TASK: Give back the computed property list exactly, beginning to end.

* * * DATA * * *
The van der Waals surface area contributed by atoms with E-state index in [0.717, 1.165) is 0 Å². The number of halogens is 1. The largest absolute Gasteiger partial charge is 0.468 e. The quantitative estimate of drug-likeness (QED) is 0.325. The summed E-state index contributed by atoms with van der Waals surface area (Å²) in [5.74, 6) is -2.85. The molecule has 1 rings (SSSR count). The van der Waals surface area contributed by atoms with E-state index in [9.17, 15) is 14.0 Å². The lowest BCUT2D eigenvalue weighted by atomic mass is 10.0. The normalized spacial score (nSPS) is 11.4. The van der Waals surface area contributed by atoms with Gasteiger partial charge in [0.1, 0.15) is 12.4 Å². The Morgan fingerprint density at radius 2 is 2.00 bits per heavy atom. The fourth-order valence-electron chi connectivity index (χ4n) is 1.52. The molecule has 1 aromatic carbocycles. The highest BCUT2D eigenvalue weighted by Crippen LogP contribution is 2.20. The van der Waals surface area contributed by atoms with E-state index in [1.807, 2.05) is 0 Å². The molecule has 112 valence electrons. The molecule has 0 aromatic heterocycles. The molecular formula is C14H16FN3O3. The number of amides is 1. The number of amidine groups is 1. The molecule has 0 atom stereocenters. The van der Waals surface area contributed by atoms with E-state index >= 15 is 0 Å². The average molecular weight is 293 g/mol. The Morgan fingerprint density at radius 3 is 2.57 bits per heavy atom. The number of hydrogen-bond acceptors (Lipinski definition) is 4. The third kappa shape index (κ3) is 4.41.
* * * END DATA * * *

The van der Waals surface area contributed by atoms with E-state index in [0.717, 1.165) is 0 Å². The number of halogens is 1. The largest absolute Gasteiger partial charge is 0.468 e. The quantitative estimate of drug-likeness (QED) is 0.325. The summed E-state index contributed by atoms with van der Waals surface area (Å²) in [5.74, 6) is -2.85. The molecule has 1 rings (SSSR count). The van der Waals surface area contributed by atoms with E-state index in [9.17, 15) is 14.0 Å². The lowest BCUT2D eigenvalue weighted by atomic mass is 10.0. The normalized spacial score (nSPS) is 11.4. The van der Waals surface area contributed by atoms with Gasteiger partial charge in [0.1, 0.15) is 12.4 Å². The Morgan fingerprint density at radius 2 is 2.00 bits per heavy atom. The fourth-order valence-electron chi connectivity index (χ4n) is 1.52. The molecule has 1 aromatic carbocycles. The highest BCUT2D eigenvalue weighted by Crippen LogP contribution is 2.20. The van der Waals surface area contributed by atoms with E-state index in [1.807, 2.05) is 0 Å². The molecule has 112 valence electrons. The molecule has 0 aromatic heterocycles. The molecular formula is C14H16FN3O3. The number of amides is 1. The number of amidine groups is 1. The molecule has 0 atom stereocenters. The van der Waals surface area contributed by atoms with E-state index >= 15 is 0 Å². The average molecular weight is 293 g/mol. The Morgan fingerprint density at radius 3 is 2.57 bits per heavy atom. The number of hydrogen-bond acceptors (Lipinski definition) is 4. The third kappa shape index (κ3) is 4.41.